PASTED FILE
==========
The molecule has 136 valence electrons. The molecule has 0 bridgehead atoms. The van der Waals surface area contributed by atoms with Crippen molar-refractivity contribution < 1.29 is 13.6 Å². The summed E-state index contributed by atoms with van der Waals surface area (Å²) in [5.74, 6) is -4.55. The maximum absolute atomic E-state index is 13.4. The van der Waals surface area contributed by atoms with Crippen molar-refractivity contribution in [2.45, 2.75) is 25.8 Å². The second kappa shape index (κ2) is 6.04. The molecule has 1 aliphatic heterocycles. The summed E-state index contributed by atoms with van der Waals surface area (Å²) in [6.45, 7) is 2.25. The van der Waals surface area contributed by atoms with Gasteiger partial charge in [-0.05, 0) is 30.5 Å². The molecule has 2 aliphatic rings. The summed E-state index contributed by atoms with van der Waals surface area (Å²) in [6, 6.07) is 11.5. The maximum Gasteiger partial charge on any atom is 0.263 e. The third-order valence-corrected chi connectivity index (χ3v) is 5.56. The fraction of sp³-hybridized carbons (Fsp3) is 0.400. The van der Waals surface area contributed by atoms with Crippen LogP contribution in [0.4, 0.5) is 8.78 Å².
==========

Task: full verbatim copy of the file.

The molecule has 136 valence electrons. The molecule has 0 bridgehead atoms. The van der Waals surface area contributed by atoms with Crippen molar-refractivity contribution < 1.29 is 13.6 Å². The summed E-state index contributed by atoms with van der Waals surface area (Å²) in [5.74, 6) is -4.55. The maximum absolute atomic E-state index is 13.4. The van der Waals surface area contributed by atoms with Crippen molar-refractivity contribution in [2.45, 2.75) is 25.8 Å². The second kappa shape index (κ2) is 6.04. The molecule has 1 aliphatic heterocycles. The summed E-state index contributed by atoms with van der Waals surface area (Å²) in [6.45, 7) is 2.25. The van der Waals surface area contributed by atoms with Gasteiger partial charge in [-0.05, 0) is 30.5 Å². The molecule has 2 aliphatic rings. The summed E-state index contributed by atoms with van der Waals surface area (Å²) in [6, 6.07) is 11.5. The maximum Gasteiger partial charge on any atom is 0.263 e. The third-order valence-corrected chi connectivity index (χ3v) is 5.56. The fraction of sp³-hybridized carbons (Fsp3) is 0.400. The van der Waals surface area contributed by atoms with Crippen LogP contribution in [0.4, 0.5) is 8.78 Å².